According to the director, Comte thought “the modern society that was emerging, the industrial society, was a society with a tendency to be dominated by selfishness, by capitalism, by competition, by an individual freedom that was being praised,” and he thought that would lead to “a world of atomisation,” with “each person in its bubble”. Religion, Comte thought, would be “the fundamental element to fight that problem,” he says. So, he founded what he called the Religion of Humanity, based on the principles of universal love and altruism, the latter being a word Comte himself invented. One of its mottos was “to live for others”. Comte, Mr Pinto points out, believed “reason makes us think,” but “it is emotion that makes us act”.
The Religion of Humanity “puts Humanity at the pedestal,” as “the common good”. “The only way to guarantee the future is by respecting the past, and hence the memorialist-like function of the Religion of Humanity,” Mr Pinto says, noting for instance the calendar under which Positivists pay a daily tribute to a personality from different eras and fields, “from theatre to biology”.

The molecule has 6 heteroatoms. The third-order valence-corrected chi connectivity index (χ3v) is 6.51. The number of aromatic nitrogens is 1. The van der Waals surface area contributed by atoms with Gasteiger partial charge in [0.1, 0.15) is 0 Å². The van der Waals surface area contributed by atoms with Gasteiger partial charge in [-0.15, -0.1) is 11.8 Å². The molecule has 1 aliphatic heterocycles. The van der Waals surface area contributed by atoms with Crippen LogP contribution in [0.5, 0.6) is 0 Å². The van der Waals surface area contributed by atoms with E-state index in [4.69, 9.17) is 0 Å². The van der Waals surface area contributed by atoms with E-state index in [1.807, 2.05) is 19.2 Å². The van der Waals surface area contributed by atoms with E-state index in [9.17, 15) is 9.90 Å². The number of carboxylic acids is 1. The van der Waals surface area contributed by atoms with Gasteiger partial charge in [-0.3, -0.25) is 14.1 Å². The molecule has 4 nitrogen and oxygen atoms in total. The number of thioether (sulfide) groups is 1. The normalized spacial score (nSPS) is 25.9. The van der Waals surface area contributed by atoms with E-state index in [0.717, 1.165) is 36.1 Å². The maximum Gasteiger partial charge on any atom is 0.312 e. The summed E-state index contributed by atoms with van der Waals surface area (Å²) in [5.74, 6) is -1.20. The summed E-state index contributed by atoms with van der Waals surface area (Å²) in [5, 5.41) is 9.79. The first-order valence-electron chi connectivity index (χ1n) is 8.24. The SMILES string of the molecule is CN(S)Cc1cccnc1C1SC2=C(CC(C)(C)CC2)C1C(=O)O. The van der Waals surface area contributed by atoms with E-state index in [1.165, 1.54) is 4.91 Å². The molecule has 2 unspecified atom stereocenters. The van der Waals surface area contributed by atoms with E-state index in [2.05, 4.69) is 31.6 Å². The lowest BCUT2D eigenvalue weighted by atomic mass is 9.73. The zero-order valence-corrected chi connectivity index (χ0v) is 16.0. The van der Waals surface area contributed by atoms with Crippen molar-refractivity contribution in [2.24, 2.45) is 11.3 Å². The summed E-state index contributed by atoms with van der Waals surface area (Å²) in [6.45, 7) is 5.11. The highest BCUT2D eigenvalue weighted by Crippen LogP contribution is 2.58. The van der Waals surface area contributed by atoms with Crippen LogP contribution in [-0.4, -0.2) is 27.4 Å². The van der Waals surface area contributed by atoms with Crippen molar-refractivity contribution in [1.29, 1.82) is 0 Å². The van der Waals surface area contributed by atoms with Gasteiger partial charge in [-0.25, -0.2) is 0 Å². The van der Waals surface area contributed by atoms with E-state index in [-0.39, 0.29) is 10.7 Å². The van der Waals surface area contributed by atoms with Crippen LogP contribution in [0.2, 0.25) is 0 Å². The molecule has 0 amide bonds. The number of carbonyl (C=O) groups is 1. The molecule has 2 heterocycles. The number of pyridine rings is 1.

The chapel of Porto Alegre — which has a very valuable Positivist library — is still open every Sunday for a ritual that Mr Pinto describes as a kind of gathering in which people meet to discuss current issues in light of Comte’s line of thought. But the Temple of Humanity in Rio de Janeiro is currently in a state of degradation. It is closed since 2009, after termites ate part of the ceiling and the rain came in, destroying part of the temple, the director explains. Positivists that guard it are trying to gather funds to restore it, as well trying to list the building as a monument to be protected under law. But bureaucratic things in Brazil are “very complicated” and the pace is “very slow,” he says.
In addition to the building itself, Rio de Janeiro’s Temple of Humanity has valuable historical items such as statues and a large collection of books and leaflets Positivists kept printing, Mr Pinto notes. “All that is a bit threatened.”